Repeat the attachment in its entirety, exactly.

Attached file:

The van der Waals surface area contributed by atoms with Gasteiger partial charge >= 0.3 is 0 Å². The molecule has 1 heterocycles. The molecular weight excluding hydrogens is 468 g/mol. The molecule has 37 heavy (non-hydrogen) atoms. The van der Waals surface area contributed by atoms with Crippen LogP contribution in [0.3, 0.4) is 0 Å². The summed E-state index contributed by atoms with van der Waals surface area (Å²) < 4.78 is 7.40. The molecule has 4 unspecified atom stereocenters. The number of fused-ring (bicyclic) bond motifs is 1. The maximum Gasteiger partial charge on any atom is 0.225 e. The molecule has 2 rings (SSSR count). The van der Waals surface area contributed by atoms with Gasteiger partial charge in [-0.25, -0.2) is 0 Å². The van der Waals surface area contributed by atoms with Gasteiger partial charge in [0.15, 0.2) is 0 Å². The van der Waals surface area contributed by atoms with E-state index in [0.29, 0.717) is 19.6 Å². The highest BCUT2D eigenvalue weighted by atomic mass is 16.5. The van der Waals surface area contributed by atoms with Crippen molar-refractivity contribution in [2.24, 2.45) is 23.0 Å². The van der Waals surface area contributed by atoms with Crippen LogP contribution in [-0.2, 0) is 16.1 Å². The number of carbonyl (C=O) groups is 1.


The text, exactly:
The van der Waals surface area contributed by atoms with Gasteiger partial charge >= 0.3 is 0 Å². The molecule has 1 heterocycles. The molecular weight excluding hydrogens is 468 g/mol. The molecule has 37 heavy (non-hydrogen) atoms. The van der Waals surface area contributed by atoms with Crippen LogP contribution in [0.3, 0.4) is 0 Å². The summed E-state index contributed by atoms with van der Waals surface area (Å²) < 4.78 is 7.40. The molecule has 4 unspecified atom stereocenters. The number of fused-ring (bicyclic) bond motifs is 1. The maximum Gasteiger partial charge on any atom is 0.225 e. The molecule has 2 rings (SSSR count). The van der Waals surface area contributed by atoms with Gasteiger partial charge in [-0.25, -0.2) is 0 Å². The van der Waals surface area contributed by atoms with Gasteiger partial charge in [0.15, 0.2) is 0 Å². The van der Waals surface area contributed by atoms with E-state index in [0.29, 0.717) is 19.6 Å². The highest BCUT2D eigenvalue weighted by atomic mass is 16.5. The van der Waals surface area contributed by atoms with Crippen molar-refractivity contribution in [2.24, 2.45) is 23.0 Å². The van der Waals surface area contributed by atoms with Crippen LogP contribution in [-0.2, 0) is 16.1 Å². The number of carbonyl (C=O) groups is 1.